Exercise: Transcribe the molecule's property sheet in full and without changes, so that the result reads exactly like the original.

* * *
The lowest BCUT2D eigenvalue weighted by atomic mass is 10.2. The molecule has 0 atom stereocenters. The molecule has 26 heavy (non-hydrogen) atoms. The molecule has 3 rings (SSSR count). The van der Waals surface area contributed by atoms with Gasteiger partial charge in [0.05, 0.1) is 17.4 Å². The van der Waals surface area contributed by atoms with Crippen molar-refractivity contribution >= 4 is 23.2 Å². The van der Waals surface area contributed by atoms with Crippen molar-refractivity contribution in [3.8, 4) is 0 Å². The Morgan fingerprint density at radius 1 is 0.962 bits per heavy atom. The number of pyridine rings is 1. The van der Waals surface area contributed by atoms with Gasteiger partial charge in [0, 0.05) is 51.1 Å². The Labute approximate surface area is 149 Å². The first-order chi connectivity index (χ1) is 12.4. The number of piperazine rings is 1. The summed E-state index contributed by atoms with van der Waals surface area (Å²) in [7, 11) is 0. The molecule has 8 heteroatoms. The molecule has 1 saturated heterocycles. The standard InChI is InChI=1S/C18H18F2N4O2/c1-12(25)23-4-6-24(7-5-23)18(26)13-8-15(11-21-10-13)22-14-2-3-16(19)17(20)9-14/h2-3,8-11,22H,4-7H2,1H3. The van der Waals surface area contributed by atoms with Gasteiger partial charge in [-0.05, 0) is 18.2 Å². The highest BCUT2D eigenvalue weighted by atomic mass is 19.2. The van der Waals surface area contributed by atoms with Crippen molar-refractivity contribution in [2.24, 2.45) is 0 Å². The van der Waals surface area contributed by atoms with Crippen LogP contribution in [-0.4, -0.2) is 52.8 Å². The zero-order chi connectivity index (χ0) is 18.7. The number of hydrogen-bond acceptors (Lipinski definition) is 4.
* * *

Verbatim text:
The lowest BCUT2D eigenvalue weighted by atomic mass is 10.2. The molecule has 0 atom stereocenters. The molecule has 26 heavy (non-hydrogen) atoms. The molecule has 3 rings (SSSR count). The van der Waals surface area contributed by atoms with Gasteiger partial charge in [0.05, 0.1) is 17.4 Å². The van der Waals surface area contributed by atoms with Crippen molar-refractivity contribution >= 4 is 23.2 Å². The van der Waals surface area contributed by atoms with Crippen molar-refractivity contribution in [3.8, 4) is 0 Å². The Morgan fingerprint density at radius 1 is 0.962 bits per heavy atom. The number of pyridine rings is 1. The van der Waals surface area contributed by atoms with Gasteiger partial charge in [0, 0.05) is 51.1 Å². The Labute approximate surface area is 149 Å². The first-order chi connectivity index (χ1) is 12.4. The number of piperazine rings is 1. The summed E-state index contributed by atoms with van der Waals surface area (Å²) in [7, 11) is 0. The molecule has 8 heteroatoms. The molecule has 1 saturated heterocycles. The standard InChI is InChI=1S/C18H18F2N4O2/c1-12(25)23-4-6-24(7-5-23)18(26)13-8-15(11-21-10-13)22-14-2-3-16(19)17(20)9-14/h2-3,8-11,22H,4-7H2,1H3. The van der Waals surface area contributed by atoms with Gasteiger partial charge in [-0.05, 0) is 18.2 Å². The highest BCUT2D eigenvalue weighted by atomic mass is 19.2. The van der Waals surface area contributed by atoms with Crippen molar-refractivity contribution in [2.24, 2.45) is 0 Å². The van der Waals surface area contributed by atoms with Crippen LogP contribution in [-0.4, -0.2) is 52.8 Å². The zero-order chi connectivity index (χ0) is 18.7. The number of hydrogen-bond acceptors (Lipinski definition) is 4.